When do you put the subject before the verb?
So I'm going through the reverse tree, and anytime I put the lo to indicate the subject before the verb I get the answer wrong. Then, when I don't put it in I get it wrong for not having it there. There must be a rule I'm not understanding to explain this. Can anyone shed some light on this for me?
Along the same lines, I just got dinged for She found juice, which I translated as Ella encontró el jugo. It said I shouldn't have used an el, but I swear other times in the English sentence there wasn't an el and I got dinged for not putting one in. Is there a rule for when these are or not required.
I'm looking at one of my grammar books, under the section of Le/Les and Lo/La/Los/Las, more specifically on their use as indirect object pronouns: 1.) receiving or acquiring any thing, impression, or sensation. 2.) loss or removal from 3.) sufficiency, insuficieny, lack, excess 4.) requesting, requiring, ordering 5.) 'tener + an emotion', for example 'le tiene miedo' 6.) 'hacer + a noun', for example 'les hacía caso' 7.) to indicate persons or things affected by something done to a part of their body or to a beloved posession , for example, 'los fríos le hielan los dedos' 8.) to convey ideas of giving, removing, benefiting, involving, or affecting intimately. As far as DuoLingo goes, you'll have to pay attention to the questions and their context and try to get a feel for how they're using it and when they want it.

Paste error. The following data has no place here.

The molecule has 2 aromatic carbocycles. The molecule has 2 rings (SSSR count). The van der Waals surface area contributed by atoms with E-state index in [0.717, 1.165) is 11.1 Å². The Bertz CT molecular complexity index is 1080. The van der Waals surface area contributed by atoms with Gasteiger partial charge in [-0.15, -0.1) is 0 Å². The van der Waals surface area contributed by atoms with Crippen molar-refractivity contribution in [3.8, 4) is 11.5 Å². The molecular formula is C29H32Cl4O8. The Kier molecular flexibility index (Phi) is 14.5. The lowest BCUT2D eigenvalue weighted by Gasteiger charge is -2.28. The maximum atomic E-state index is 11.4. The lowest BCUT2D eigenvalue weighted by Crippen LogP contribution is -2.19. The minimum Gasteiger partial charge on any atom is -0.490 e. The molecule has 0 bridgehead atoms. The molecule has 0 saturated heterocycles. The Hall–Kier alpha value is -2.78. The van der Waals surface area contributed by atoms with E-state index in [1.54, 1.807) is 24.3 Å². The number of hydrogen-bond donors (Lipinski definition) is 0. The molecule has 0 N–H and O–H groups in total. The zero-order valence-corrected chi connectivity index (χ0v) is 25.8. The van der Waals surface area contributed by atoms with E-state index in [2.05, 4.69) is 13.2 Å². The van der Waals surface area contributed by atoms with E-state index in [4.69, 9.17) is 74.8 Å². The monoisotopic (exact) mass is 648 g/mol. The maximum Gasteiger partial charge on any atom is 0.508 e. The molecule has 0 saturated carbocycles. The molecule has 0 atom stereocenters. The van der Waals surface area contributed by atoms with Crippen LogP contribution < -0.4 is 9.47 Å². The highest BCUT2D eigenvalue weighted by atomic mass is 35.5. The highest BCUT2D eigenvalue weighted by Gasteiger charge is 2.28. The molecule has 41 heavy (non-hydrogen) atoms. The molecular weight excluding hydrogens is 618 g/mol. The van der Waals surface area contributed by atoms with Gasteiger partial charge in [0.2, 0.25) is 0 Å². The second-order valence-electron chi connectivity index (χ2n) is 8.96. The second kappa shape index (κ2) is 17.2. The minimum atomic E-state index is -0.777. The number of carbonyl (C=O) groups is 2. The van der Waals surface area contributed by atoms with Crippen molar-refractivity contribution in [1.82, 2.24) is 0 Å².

Verb-Subject is commonly used to avoid separating a subject from it's verb. They like to keep the pronouns close to the verb it relates to and tend not to separate them. Three common sentence constructions are: Subject-Verb-Direct Object: Inés leyó el libro, Direct Object-(redundant pronoun)-Verb-Subject: El libro lo leyó Inés, Direct Object-Subject-(redundant pronoun)-Verb: El libro Inés lo leyó. There are a few other possible constructions, but they are not common.
Yes. My source is 'A New Reference Grammar of Modern Spanish' each construction should is correct. The first is neutral and equally stresses Inés and book. The Second emphasizes the book as the topic of the sentence and describes what happened to it. The third would appear as a portion of a whole sentence but is correct in itself as a fragment.